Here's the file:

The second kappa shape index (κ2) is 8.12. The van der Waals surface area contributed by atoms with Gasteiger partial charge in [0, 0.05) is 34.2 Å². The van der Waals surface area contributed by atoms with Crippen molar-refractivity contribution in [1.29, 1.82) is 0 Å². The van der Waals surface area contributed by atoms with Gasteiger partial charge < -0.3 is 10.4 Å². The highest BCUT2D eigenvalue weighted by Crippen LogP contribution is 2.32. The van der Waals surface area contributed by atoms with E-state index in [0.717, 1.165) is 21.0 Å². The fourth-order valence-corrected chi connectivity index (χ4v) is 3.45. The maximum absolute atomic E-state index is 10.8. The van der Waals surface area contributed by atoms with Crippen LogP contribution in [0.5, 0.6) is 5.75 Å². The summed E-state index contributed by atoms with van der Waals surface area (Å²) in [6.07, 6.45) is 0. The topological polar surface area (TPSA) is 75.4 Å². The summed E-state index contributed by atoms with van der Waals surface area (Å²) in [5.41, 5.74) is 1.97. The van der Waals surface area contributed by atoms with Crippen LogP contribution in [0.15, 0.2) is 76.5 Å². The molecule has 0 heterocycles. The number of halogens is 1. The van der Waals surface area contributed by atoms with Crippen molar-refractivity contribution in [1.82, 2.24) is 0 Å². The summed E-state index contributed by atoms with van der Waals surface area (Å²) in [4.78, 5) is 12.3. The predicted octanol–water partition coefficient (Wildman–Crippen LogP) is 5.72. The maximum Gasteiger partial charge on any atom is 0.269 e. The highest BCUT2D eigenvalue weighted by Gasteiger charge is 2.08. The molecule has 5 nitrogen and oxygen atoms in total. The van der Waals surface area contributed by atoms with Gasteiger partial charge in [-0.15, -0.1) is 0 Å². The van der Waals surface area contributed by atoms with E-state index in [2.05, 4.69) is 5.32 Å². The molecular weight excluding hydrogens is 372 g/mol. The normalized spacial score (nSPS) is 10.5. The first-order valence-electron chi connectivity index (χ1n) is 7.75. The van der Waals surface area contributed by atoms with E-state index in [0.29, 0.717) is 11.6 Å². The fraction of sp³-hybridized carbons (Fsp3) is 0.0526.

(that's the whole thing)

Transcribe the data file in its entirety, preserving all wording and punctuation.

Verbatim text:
The second kappa shape index (κ2) is 8.12. The van der Waals surface area contributed by atoms with Gasteiger partial charge in [0, 0.05) is 34.2 Å². The van der Waals surface area contributed by atoms with Crippen molar-refractivity contribution in [1.29, 1.82) is 0 Å². The van der Waals surface area contributed by atoms with Gasteiger partial charge < -0.3 is 10.4 Å². The highest BCUT2D eigenvalue weighted by Crippen LogP contribution is 2.32. The van der Waals surface area contributed by atoms with E-state index in [0.717, 1.165) is 21.0 Å². The fourth-order valence-corrected chi connectivity index (χ4v) is 3.45. The maximum absolute atomic E-state index is 10.8. The van der Waals surface area contributed by atoms with Crippen LogP contribution in [0.5, 0.6) is 5.75 Å². The summed E-state index contributed by atoms with van der Waals surface area (Å²) in [6.07, 6.45) is 0. The topological polar surface area (TPSA) is 75.4 Å². The summed E-state index contributed by atoms with van der Waals surface area (Å²) in [5.41, 5.74) is 1.97. The van der Waals surface area contributed by atoms with Crippen LogP contribution in [0.15, 0.2) is 76.5 Å². The molecule has 0 heterocycles. The number of halogens is 1. The van der Waals surface area contributed by atoms with Crippen molar-refractivity contribution in [1.82, 2.24) is 0 Å². The summed E-state index contributed by atoms with van der Waals surface area (Å²) in [4.78, 5) is 12.3. The predicted octanol–water partition coefficient (Wildman–Crippen LogP) is 5.72. The maximum Gasteiger partial charge on any atom is 0.269 e. The highest BCUT2D eigenvalue weighted by Gasteiger charge is 2.08. The molecule has 5 nitrogen and oxygen atoms in total. The van der Waals surface area contributed by atoms with Gasteiger partial charge in [-0.15, -0.1) is 0 Å². The van der Waals surface area contributed by atoms with E-state index in [2.05, 4.69) is 5.32 Å². The molecular weight excluding hydrogens is 372 g/mol. The normalized spacial score (nSPS) is 10.5. The first-order valence-electron chi connectivity index (χ1n) is 7.75. The van der Waals surface area contributed by atoms with E-state index in [0.29, 0.717) is 11.6 Å². The fraction of sp³-hybridized carbons (Fsp3) is 0.0526.